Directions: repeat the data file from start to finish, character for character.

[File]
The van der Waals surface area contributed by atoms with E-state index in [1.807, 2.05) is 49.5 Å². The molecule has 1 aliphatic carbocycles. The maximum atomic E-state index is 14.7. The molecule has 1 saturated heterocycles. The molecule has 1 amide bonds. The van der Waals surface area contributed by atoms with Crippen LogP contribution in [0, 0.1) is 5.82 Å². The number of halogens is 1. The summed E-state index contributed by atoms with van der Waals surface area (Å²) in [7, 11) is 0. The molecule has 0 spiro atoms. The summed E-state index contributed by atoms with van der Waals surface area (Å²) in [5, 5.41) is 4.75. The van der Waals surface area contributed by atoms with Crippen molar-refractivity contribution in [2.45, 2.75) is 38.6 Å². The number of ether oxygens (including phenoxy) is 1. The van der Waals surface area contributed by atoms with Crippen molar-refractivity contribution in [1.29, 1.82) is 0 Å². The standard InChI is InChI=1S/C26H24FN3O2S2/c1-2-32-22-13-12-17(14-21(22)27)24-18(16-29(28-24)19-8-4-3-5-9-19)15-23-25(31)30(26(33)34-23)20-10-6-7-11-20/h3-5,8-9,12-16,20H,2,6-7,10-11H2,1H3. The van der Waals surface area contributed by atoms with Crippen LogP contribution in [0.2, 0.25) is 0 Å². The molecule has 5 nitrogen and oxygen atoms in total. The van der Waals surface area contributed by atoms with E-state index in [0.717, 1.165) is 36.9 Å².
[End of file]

The van der Waals surface area contributed by atoms with E-state index in [1.807, 2.05) is 49.5 Å². The molecule has 1 aliphatic carbocycles. The maximum atomic E-state index is 14.7. The molecule has 1 saturated heterocycles. The molecule has 1 amide bonds. The van der Waals surface area contributed by atoms with Crippen LogP contribution in [0, 0.1) is 5.82 Å². The number of halogens is 1. The summed E-state index contributed by atoms with van der Waals surface area (Å²) in [7, 11) is 0. The molecule has 0 spiro atoms. The summed E-state index contributed by atoms with van der Waals surface area (Å²) in [5, 5.41) is 4.75. The van der Waals surface area contributed by atoms with Crippen molar-refractivity contribution in [2.45, 2.75) is 38.6 Å². The number of ether oxygens (including phenoxy) is 1. The van der Waals surface area contributed by atoms with Crippen molar-refractivity contribution in [1.29, 1.82) is 0 Å². The standard InChI is InChI=1S/C26H24FN3O2S2/c1-2-32-22-13-12-17(14-21(22)27)24-18(16-29(28-24)19-8-4-3-5-9-19)15-23-25(31)30(26(33)34-23)20-10-6-7-11-20/h3-5,8-9,12-16,20H,2,6-7,10-11H2,1H3. The van der Waals surface area contributed by atoms with Crippen LogP contribution in [0.2, 0.25) is 0 Å². The molecule has 5 nitrogen and oxygen atoms in total. The van der Waals surface area contributed by atoms with E-state index in [0.717, 1.165) is 36.9 Å².